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PRELIMINARY FIELD TEST RESULTS This section presents preliminary results of some of the data that are collected from the field test that is performed on June 26, 2005. There was some noise associated with some of the data collected and these data were excluded and will be presented in the future. As mentioned in the testing program, four types of vehicles were tested for different speeds ranging from very low speed (creep speed) until a 60 km/hr. the results presented below are related to three types of vehicles and these are, Standard 18 kip truck, heavy crane with four axle configuration, and the same heavy crane with seven axle configuration, referred to as ST18, CR01, and CR02 respectively, and for a speed of 60 km/hr. Strains at the Interface between the Asphalt Layer and the Granular Base Course Longitudinal Strains Table 5 presents a summary of the mean, plus one standard deviation, longitudinal strains under both wheel paths for the HMA and CMA sections. As expected, all vehicles generated a tensile strain in the longitudinal direction (i.e., in the direction of travel). The strains recorded for the CMA section were found to be considerably higher than for the HMA section due to the difference in the pavement strength (material and thickness). For example, for both types of cranes the strains were around 65% higher on the CMA section compared to the HMA section (the strains recorded for the ST18 truck however showed very high magnitudes for the CMA section compared to the HMA section.) The CMA results however, could be highly affected by the noise on the signal and therefore need further review. The maximum amount of total strain was recorded under the wheel paths as expected, and then the strain amount decreases gradually away from the wheel paths as recorded by the internal lines of strain gauges. For both types of cranes CR01 and CR02, the percentage of decrease in the HMA section was higher than the CMA section. In general a decrease of around 85% was noticed for the HMA section compared to around 65% for the CMA section. Figure 3 shows a typical strain profile under the Speiring crane (four axle configuration) and for three strain gauges, the highest peaks are for the strain gauge that is located under the wheel path. The comparison of strains between the cranes on different axles configuration however, showed slight difference (strains for the CR01 were around 10% higher than for the CR02 crane). These strains and after several tests will be used to asses the damage that these cranes cause to the pavement compared to the standard axle load through predicting a series of Load Equivalency Factors (LEFs) for each type of loading and according to the vehicles other characteristics. Transverse strains The transverse strains that are generated on the direction perpendicular to the direction of travel indicate that the pavement is in both tension and compression depending on location in the lane. The data showed that for all the vehicles and for all the sections, tensile strains were generated under the wheel paths however, the area between the two axles was frequently in compression for both types of the cranes. The pattern was not clear however for the standard 18 kip truck. Table 6 shows this distribution for the transverse strain for the HMA section. Because of the noise in the signal for the CMA section no analysis is available at this time. It was found also that the magnitude for the transverse tensile strain is less than the longitudinal tensile strain at a percent that depends mainly on the vehicle type and to a lesser degree to the axle sequence. In general the CR01 crane generated transverse strains that were approx. 75-80 % of the value of the longitudinal strains, while for CR02 the difference is in the 55-75% range. This is probably due to the distribution of the vehicle weight onto more axles in the CR02 crane. This effect for the increased number of axles was not clear in the case for the longitudinal strain (differences were approx. 10 %) which may be related to the effect of the direction of travel on the amount of strains when the pavement is subject under both the axle weight and the dynamic action of the wheel movement. It was also noted that the amount of the tensile transverse strain under the outer wheel path is higher than that under the inner wheel path. Again here the vehicle type is a controlling factor. For CR01 strains under the outer wheel path were found to be 35-50% higher than under the inner wheel path, while for CR02 crane the increase was less at 15-30 %. The range in both cases is related to the axle sequence. This increase under the outer wheel path could be highly related to the edge effect of the pavement where less support is available under the outer wheel compared to the inner wheel. This may suggest in the future providing extra width from the outer wheel path to the edge or stronger shoulder structure in case a minimizing to these strains is required. The compressive strains that were generated between the outer and inner wheel paths however were more uniform in their distribution. Two things were consistent; first, compressive strain increases with the distance from the wheel path and second, compressive strains that are generated by CR01 crane are higher than those by CR02 and both are higher than ST18 vehicle.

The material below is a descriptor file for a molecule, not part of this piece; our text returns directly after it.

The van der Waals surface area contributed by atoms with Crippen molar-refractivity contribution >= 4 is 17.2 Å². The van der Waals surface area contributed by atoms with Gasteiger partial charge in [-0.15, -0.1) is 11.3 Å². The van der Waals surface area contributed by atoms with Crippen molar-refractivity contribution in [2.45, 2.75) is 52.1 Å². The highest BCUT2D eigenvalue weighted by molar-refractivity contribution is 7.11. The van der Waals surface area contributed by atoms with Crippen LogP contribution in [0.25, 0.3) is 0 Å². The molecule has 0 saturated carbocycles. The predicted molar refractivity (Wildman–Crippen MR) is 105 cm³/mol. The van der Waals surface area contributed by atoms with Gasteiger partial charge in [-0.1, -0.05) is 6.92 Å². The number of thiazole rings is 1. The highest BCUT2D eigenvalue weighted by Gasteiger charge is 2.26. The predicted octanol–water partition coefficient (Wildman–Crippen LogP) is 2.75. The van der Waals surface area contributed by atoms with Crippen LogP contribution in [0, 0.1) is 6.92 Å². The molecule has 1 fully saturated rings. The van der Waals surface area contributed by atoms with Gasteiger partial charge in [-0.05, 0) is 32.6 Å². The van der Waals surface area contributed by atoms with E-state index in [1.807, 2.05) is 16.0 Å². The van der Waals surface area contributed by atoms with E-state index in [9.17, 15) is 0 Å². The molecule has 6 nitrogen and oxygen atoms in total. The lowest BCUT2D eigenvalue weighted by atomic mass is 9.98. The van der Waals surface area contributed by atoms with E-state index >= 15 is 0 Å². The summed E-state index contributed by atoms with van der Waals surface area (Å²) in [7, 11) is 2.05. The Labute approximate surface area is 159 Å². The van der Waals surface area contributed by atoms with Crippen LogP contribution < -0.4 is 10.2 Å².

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Vertical pressure in the subgrade layer Results for the pressure cells readings in the subgrade layer for the HMA section for three types of vehicles for the 60 km/hr speed are presented in Table 5. It is clear that the vertical stresses are higher for both cranes than for the standard truck. Vertical stresses measured under CR01 crane were 90-155% higher than for the ST18 truck, while for the CR02 crane, vertical stresses were 35-110% higher than for the ST18 depending on the axle number. Between the two cranes, vertical stresses measured under CR01 crane were 40-55% higher than for CR02 for the corresponded axle. This could be attributed to the load distribution change when adding three axles to carry the same load. Further analysis will be done for the other speeds and other pavement section to show the complete effect of the heavy cranes on the vertical stresses measured in the subgrade layer. Figure 4 shows typical vertical stress profile under the axle loading of Speiring crane (with the four axles configuration). CONCLUSIONS AND SUGGESTED FUTURE WORK The results that are presented in this paper represent only the first run of a long series; in addition to that the data that are collected are only three weeks old. Based on that what we presented here is a very preliminary result and therefore no clear conclusions could be drawn since no detailed analysis was done and therefore all the conclusions will be made when the complete data will be collected and analyzed. As for the future works, this test road could be adopted to perform more studies making use of the instrumentation design that made. Below are some ideas new studies. Studying the edge effect on the pavement response, making use of the strain gauges array design. Including the tire characteristics to the variables in the testing program such as tire size, tire type, tire pressure etc. Investigating the effect of any future work to the test road by comparing current results with the new ones.